Its the beginning of a new academic term and as students head of to university and college I was reflecting on how the experience of further and higher education has changes and what this means for academic libraries.
The traditional view of higher education was of a small elite of bright young people going off to university where their inquisitive minds would be introduced to the heritage of recorded scholarship as contained in books and journals, guided by the wisdom of their professors.
A modern view is that it is all a giant conveyor belt where paying customers arrive expecting to be fed pre-digested extracts of information which they then 'cut and paste' into assignments with the sole aim of gaining the required qualifications.
The reality lies somewhere in between. The first few years of an undergraduate course have always relied on a high level of pre-packaged information being presented to students, formerly as textbooks and study packs; today as e-books and through virtual learning environments (VLEs). The idea that students today may not need to open a book or journal because everything they need is available electronically may horrify some purists but it has not fundamentally altered the student experience.
At the later stages of an undergraduate course there will be a greater need for students to read around a subject and to consult primary sources. This requires them to develop information literacy (or even fluency) and as much of this material still only available in print format they will need to seek out 'books on the shelves".
For the academic library this means that the emphasis has changed from a repository of printed material - or even an access point for electronic material - to a space where learning can take place. This is reflected in the objectives for the two Sheffield University libraries.
"To create high quality spaces with a variety of study environments including individual desks, group tables and study rooms, informal seating and classrooms". (Information Commons. University of Sheffield).
"The internal layout and design of the building is focused on its use as a learning space, accommodating a wide range of learning styles, and new technologies, rather than just as a resource centre". (Learning Centre. Sheffield Hallam University).
Of course this role has to be combined with the traditional role of the library as a repository for printed material and a resource centre as these will continue to be important.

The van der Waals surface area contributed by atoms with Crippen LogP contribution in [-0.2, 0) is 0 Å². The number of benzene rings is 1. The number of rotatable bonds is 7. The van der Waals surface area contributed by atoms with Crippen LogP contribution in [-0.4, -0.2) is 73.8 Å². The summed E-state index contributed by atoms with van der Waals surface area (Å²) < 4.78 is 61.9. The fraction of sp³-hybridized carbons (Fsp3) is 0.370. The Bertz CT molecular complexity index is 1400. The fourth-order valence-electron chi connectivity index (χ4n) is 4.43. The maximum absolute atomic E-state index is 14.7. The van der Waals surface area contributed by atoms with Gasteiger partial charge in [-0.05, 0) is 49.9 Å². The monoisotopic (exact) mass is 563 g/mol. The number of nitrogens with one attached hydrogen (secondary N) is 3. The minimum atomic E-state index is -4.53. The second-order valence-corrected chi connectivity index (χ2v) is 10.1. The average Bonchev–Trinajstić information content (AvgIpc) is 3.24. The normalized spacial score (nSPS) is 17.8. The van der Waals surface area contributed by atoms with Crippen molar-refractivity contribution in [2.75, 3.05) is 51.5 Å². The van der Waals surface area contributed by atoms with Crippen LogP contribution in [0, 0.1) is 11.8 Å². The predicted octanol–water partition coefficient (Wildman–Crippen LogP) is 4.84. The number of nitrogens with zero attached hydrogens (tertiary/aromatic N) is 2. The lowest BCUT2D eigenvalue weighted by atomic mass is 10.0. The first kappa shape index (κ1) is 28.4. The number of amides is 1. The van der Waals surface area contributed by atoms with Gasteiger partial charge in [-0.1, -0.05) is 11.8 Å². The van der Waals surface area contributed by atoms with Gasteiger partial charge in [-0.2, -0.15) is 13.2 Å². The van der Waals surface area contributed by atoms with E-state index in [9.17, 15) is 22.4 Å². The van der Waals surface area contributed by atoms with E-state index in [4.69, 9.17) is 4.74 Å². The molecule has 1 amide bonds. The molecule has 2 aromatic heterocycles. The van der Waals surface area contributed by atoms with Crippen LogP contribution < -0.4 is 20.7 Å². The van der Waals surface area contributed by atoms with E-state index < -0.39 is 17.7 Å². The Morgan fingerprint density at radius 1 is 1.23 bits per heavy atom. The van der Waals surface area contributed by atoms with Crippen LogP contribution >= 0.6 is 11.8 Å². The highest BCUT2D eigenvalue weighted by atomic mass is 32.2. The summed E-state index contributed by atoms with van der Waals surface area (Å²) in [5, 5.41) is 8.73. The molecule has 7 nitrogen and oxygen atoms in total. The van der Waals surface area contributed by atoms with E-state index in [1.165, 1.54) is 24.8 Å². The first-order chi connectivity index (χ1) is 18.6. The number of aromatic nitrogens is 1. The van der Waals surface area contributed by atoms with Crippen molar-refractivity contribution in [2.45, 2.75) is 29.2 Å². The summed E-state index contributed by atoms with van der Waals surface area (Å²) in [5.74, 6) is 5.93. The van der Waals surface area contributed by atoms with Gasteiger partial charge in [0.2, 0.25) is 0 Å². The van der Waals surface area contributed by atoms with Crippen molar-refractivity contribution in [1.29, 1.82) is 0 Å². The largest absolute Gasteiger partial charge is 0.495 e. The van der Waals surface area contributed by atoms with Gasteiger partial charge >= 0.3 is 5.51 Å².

The criticism that academic libraries are spending on buildings not books is therefore completely wrong. But what about public libraries? Should they be following this "learning centre" model? There is no doubt that new and better public library buildings would boost public library usage but there are important differences. First, for the universities, investment in learning centres promises an immediate payback. High quality facilities attracts students and more students mean more income. For local authorities, while investing in new library buildings would increase library usage this does not translate into higher income. This simple economic fact makes a big difference.
Second, public libraries can never be as central to the general public as academic libraries are to students. They are always seen as a good thing but they are not in a broad sense essential to our lives.
Third, public libraries are primarily a resource centre rather than a learning centre. They are a place were people go to get books and information but on the whole people take this away with them. Perhaps this is something that could and should change. If the barriers between public libraries and schools, colleges and museums could be broken down libraries could function as community learning centres for a range of formal and informal learning activities. At the same time we should be on our guard against the temptation of investing in a high status building without ensuring that the stock is first class.
This week I am leading a SINTO visit to the new Oldham Public Library. It will be interesting to see how this compares with the Information Commons in both form and function.